by Dennis Crouch
The USPTO recently reported that in FY2011 and for the first time in history, more than 500,000 patent applications were filed during the fiscal year. 500,000 is a large number, but it turns out that the report of increased patent filings should not be seen as suggesting an increase in innovative activity. Rather, as the charts below demonstrate, the number of new patent filings has actually decreased over the past five years.
The dramatic increase in reported application filings shown by the chart above is entirely explained by the USPTO's odd accounting practice that counts the procedural "request for continued examination" (RCE) as a utility application filing. Under US patent procedures, a patent applicant faces a decision point after receiving a final rejection from the patent examiner. Generally, the applicant can (1) appeal the rejection to the administrative board, (2) abandon the application, or (3) file an RCE along with new material regarding patentability of the invention. Once an RCE is filed (along with the required fee), the same patent examiner is ordinarily required to again review the application and give it full consideration as to the patentability of the claimed invention.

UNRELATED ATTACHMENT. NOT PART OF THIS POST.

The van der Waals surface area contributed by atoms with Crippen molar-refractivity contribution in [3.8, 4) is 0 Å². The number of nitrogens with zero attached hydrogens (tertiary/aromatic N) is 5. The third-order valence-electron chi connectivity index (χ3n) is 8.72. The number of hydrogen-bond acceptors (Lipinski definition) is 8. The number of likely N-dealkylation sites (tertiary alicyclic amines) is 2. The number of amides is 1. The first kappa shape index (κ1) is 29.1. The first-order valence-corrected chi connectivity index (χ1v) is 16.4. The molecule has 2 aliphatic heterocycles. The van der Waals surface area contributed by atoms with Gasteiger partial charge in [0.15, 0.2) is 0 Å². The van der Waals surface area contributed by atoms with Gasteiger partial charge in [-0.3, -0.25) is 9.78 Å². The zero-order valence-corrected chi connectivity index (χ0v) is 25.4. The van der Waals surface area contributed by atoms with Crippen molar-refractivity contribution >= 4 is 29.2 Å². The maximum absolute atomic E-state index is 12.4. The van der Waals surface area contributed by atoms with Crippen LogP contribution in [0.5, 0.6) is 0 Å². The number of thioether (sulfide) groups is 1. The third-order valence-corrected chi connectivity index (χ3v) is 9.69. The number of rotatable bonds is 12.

As the chart below demonstrates, the number of RCEs filed annually has increased dramatically – almost doubling over the past five years. At the same time, original utility patent application filings have dropped slightly. I.e., patent filings are down. (To be clear, "original" applications as used here also include utility applications that claim priority to US provisional applications, international patent applications (PCTs), and foreign patent applications.)
What's the point: A rise in filings is helpful for the USPTO because it allows the agency to justify increased funding requests; to show its stature amongst world patent offices; and to demonstrate that the agency truly serves as a gatekeeper. Unfortunately, the report is not accurate. The positive side of these numbers is that the steady filing numbers should give the PTO breathing room to address the backlog of 1.2 million pending utility patent applications.